1 Introduction

The purpose of this guide is to explain what AtlaBase library data contains and how you can work with it.

Our library editors gather data from a variety of file formats, usually PDF, PNG, DWG and IES files. The information therein is then transferred to our relational database in an information schema we call the ABF (AtlaBase Format). It is then regularly exported to our customers in the form of XML files in the CEF (Common Export Format) schema. The isolation between ABF and CEF allows us to develop new features without disturbing our customers with unnecessary CEF changes. It also allows us to export CEF files of different versions to different customers as required.

For both historical and technical reasons Capture are our only client with direct access to ABF data. We rely on the Capture Component for fixture visualisation in our ABF editor, which requires faster turnaround times than possible through batch exports. This also explains why some data may appear to be missing from the CEF.

CEF files are UTF-8 encoded XML files using the AtlaBase CEF schema. The CEF schema contains entity definitions for various types of objects such as fixtures and filters. A CEF file may contain one or many such objects.

Downloads
CEF schema 2.4.2 AtlaBase.CommonExportFormat.xsd
Sample fixtures SampleFixtures.zip

The CEF schema is the primary documentation of our CEF file format. The rest of this guide provides additional information and explanations for things you can find in a CEF file.

1.1 About XML schemas

An XML schema is the recipe for the contents of an XML file. It defines the content structure of an XML file. XML schemas are XML files themselves, but with an XSD file ending. If you are new to working with XML schemas we recommend that you invest some time into studying them.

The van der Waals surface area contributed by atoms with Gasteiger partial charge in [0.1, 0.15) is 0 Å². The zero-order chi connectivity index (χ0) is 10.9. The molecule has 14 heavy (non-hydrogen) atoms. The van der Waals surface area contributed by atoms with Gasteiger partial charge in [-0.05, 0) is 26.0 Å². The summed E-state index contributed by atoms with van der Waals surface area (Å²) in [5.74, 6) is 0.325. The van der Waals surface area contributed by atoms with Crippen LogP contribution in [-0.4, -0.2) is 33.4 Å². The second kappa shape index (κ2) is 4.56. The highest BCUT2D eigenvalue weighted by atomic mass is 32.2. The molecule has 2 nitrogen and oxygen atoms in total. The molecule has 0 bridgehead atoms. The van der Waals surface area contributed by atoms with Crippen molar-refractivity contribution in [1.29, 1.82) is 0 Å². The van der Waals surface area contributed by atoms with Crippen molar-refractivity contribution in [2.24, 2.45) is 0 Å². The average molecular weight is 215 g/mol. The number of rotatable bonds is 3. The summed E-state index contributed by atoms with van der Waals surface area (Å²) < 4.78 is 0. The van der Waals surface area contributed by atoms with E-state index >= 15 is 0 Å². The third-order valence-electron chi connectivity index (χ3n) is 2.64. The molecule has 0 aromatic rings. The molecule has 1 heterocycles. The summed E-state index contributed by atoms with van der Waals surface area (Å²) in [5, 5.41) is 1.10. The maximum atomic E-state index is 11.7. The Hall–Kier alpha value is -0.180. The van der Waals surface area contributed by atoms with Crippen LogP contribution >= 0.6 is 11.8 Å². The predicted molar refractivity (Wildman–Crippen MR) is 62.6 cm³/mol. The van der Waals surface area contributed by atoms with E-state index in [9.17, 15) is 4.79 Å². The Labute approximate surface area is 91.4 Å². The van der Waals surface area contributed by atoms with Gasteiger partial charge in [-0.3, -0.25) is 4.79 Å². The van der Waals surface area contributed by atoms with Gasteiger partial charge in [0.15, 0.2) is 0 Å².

XML schema files are useful in many ways:

  • They document an XML file format.
  • They can be used for validation of XML files.
  • They can be used to generate software code that make development easier.
  • They can be used by XML editors for syntax checking and autocompletion.

1.2 Working with XML files

All common programming languages come with XML support of some kind. They all have their pros and cons, but we stress the importance of first surveying your options. Generally speaking, there are three common approaches to reading XML files available:

  • XML readers. In Java called SAX and in .Net XmlTextReader. It reads bit by bit of an XML file and lets the application know what it has found. It is the most performant approach, but only supports forward scanning.

  • DOM readers. In Java the DocumentBuilder classes and in .Net the XmlDocument and XDocument classes. DOM is short for “Document Object Model” and this approach reads the entire contents of the XML document into memory in a structure fashion that allows for random access of the entire document, either by specific navigation of the substructure, or by means of XPath which is a very powerful way of identifying specific elements of an XML (or rather any DOM structure).

  • Object mapping. The contents of the XML file are mapped into code objects of classes that match the contents of the XML file. This is done either by manually declaring classes in code that match the structure of the XML or by automatic generation of such. In Java this is known as JAXB and in .Net as XML Serialization.

The most powerful approach and the one that we would recommend is the last, object mapping.

In C#.Net there is a command line tool available called Xsd.exe that can generate all code necessary to serialize and deserialize XML files with only a few lines of code.